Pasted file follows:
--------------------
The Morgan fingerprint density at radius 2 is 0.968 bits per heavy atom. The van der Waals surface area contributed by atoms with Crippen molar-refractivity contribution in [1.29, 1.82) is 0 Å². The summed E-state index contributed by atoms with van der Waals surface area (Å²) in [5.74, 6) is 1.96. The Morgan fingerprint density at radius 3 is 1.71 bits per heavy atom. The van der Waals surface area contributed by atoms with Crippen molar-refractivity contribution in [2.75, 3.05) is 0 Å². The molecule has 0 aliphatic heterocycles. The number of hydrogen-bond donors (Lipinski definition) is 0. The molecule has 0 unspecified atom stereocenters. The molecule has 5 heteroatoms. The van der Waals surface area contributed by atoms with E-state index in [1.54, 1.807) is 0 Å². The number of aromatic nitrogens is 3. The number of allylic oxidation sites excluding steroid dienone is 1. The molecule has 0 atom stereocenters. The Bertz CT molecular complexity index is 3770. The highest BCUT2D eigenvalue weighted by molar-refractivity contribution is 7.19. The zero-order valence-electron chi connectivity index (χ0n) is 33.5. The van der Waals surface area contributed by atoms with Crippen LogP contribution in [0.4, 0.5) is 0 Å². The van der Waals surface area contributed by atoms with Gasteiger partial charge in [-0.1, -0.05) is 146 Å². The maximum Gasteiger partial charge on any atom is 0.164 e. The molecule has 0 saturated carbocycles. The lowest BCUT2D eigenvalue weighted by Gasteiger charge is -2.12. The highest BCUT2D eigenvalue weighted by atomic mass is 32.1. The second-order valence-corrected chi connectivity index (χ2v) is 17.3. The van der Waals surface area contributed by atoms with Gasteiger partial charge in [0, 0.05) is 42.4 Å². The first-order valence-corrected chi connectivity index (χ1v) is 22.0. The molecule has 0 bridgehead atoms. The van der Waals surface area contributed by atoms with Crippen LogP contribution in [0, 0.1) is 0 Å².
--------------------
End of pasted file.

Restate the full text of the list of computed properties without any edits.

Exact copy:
The Morgan fingerprint density at radius 2 is 0.968 bits per heavy atom. The van der Waals surface area contributed by atoms with Crippen molar-refractivity contribution in [1.29, 1.82) is 0 Å². The summed E-state index contributed by atoms with van der Waals surface area (Å²) in [5.74, 6) is 1.96. The Morgan fingerprint density at radius 3 is 1.71 bits per heavy atom. The van der Waals surface area contributed by atoms with Crippen molar-refractivity contribution in [2.75, 3.05) is 0 Å². The molecule has 0 aliphatic heterocycles. The number of hydrogen-bond donors (Lipinski definition) is 0. The molecule has 0 unspecified atom stereocenters. The molecule has 5 heteroatoms. The van der Waals surface area contributed by atoms with E-state index in [1.54, 1.807) is 0 Å². The number of aromatic nitrogens is 3. The number of allylic oxidation sites excluding steroid dienone is 1. The molecule has 0 atom stereocenters. The Bertz CT molecular complexity index is 3770. The highest BCUT2D eigenvalue weighted by molar-refractivity contribution is 7.19. The zero-order valence-electron chi connectivity index (χ0n) is 33.5. The van der Waals surface area contributed by atoms with Crippen LogP contribution in [0.4, 0.5) is 0 Å². The van der Waals surface area contributed by atoms with Gasteiger partial charge in [-0.1, -0.05) is 146 Å². The maximum Gasteiger partial charge on any atom is 0.164 e. The molecule has 0 saturated carbocycles. The lowest BCUT2D eigenvalue weighted by Gasteiger charge is -2.12. The highest BCUT2D eigenvalue weighted by atomic mass is 32.1. The second-order valence-corrected chi connectivity index (χ2v) is 17.3. The van der Waals surface area contributed by atoms with Gasteiger partial charge in [0, 0.05) is 42.4 Å². The first-order valence-corrected chi connectivity index (χ1v) is 22.0. The molecule has 0 bridgehead atoms. The van der Waals surface area contributed by atoms with Crippen LogP contribution in [0, 0.1) is 0 Å².